Watch moment distressed dog is rescued from boiling hot van by police during heatwave

CCTV footage shows police rescuing a dog ‘suffering from heatstroke’ from a van in the recent boiling hot weather.

Police smashed windows to free the distressed dog
Police smashed windows to free the distressed dog

The video shows officers bashing at the windows of the vehicle, before they take the dog out and give it water and taking it away.

The video follows warnings from West Midlands Police about leaving dogs at home rather than taking them in cars on hot days.

The film was taken on July 20, and shows the animal being cared for by two officers and four other people after being taken out of the silver van.

A resident who did not want to be named said: “The dog was left by its owners for hours.

“Police forced entry to rescue the dog and found a make shift kennel at the back of the boot.

“The dog was responding very faintly and was provided with water. The dog suffered from heatstroke and the attending female officer was very upset whilst attending.

“The dog was lethargic and not very responsive. Water was poured on the dog and it was also given a lot to drink. It showed better signs of life afterwards.”

West Midlands Police were contacted about the incident in Hunters Road, Lozells but declined to comment further.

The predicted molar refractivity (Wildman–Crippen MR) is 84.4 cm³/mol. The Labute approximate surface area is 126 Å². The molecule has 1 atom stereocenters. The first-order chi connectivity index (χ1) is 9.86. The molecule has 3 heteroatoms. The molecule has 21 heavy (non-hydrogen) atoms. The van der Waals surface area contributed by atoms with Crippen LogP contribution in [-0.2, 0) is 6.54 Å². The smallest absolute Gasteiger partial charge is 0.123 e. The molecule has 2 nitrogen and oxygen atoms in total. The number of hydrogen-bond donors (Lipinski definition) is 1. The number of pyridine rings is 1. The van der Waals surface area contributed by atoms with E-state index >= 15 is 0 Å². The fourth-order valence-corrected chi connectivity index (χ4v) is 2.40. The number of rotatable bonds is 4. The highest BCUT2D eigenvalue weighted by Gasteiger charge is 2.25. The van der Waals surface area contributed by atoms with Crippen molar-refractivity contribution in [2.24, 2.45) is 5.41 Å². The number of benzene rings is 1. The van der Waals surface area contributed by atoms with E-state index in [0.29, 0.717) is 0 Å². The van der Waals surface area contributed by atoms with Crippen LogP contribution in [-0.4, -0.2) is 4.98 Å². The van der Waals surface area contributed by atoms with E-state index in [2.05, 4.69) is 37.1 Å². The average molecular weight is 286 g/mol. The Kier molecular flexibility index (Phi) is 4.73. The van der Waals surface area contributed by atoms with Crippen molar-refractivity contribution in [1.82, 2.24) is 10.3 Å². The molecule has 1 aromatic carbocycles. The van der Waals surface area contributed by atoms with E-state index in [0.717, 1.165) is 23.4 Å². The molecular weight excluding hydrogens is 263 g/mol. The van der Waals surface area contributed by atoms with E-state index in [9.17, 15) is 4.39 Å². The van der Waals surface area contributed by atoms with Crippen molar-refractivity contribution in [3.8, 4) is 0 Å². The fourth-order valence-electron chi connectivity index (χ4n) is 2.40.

The police’s general advice is to leave dogs at home when going out even for a short time on a hot day.

Anyone who sees a dog in a car on a hot day thought to be suffering or in danger of suffering is asked to contact the force immediately.

But residents are warned that breaking a window could result in them being investigated for criminal damage.

This can be done by using the website’s Live Chat facility on west-midlands.police.uk or via 101.

Birmingham City Council’s website at www.birmingham.gov.uk allows residents to report dog welfare issues online, and also suggests contacting the RSPCA for other animal welfare problems.

The site advises that those responsible for dogs must provide a suitable environment and diet, housing with, or apart from other animals, an ability to exhibit normal behaviour patterns and protection from pain, suffering, injury and disease.

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